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Dtap, Tdap, And Td Vaccines In Children
WHAT YOU NEED TO KNOW:
DTaP and Tdap are shots given to protect your child from diphtheria, tetanus, and pertussis. Td is the shot given to protect your child from tetanus and diphtheria.
Call 911 if:
- Your child has signs of a severe allergic reaction, such as trouble breathing, hives, or wheezing.
- Your child begins to have seizures (staring or jerking).
Seek care immediately if:
- Your child has a fever of 105º F (40.5º C).
- Your child will not stop crying for 3 or more hours after getting the shot.
- Your child's face is red or swollen.
- Your child has hives that spread over his or her body.
- Your child feels weak or dizzy.
Contact your child's healthcare provider if:
- Your child has a headache, body aches, or joint pain.
- Your child has nausea or diarrhea, or he or she is vomiting.
- You have questions or concerns about the vaccine.
It is important to control your child's pain and fever. Your child's healthcare provider may recommend any of the following in the first 24 hours after the shot:
- Acetaminophen decreases pain and fever. It is available without a doctor's order. Ask how much to give your child and how often to give it. Follow directions. Read the labels of all other medicines your child uses to see if they also contain acetaminophen, or ask your child's doctor or pharmacist. Acetaminophen can cause liver damage if not taken correctly.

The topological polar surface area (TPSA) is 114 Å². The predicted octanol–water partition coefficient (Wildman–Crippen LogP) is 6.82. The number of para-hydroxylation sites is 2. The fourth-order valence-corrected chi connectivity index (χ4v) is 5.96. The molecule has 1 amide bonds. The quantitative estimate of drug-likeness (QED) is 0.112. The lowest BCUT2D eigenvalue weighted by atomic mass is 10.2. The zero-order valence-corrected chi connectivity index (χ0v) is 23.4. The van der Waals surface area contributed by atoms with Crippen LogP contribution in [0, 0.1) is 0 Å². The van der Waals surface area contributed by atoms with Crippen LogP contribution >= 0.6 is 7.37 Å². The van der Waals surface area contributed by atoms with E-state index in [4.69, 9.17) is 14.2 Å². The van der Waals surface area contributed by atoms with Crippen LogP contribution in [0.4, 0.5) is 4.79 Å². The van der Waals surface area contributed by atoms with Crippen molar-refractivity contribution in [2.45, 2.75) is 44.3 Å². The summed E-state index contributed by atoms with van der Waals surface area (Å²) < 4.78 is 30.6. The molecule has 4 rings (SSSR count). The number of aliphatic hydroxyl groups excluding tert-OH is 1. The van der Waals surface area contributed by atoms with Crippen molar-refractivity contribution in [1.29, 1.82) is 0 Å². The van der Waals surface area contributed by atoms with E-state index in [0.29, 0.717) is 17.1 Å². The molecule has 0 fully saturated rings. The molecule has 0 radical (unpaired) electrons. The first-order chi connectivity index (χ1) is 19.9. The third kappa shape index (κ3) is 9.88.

- NSAIDs , such as ibuprofen, help decrease swelling, pain, and fever. This medicine is available with or without a doctor's order. NSAIDs can cause stomach bleeding or kidney problems in certain people. If your child takes blood thinner medicine, always ask if NSAIDs are safe for him. Always read the medicine label and follow directions. Do not give these medicines to children under 6 months of age without direction from your child's healthcare provider.
Apply a warm compress
to the injection area as directed to decrease pain and swelling.
Follow up with your child's healthcare provider as directed:
Write down your questions so you remember to ask them during your child's visits.
Always consult your healthcare provider to ensure the information displayed on this page applies to your personal circumstances.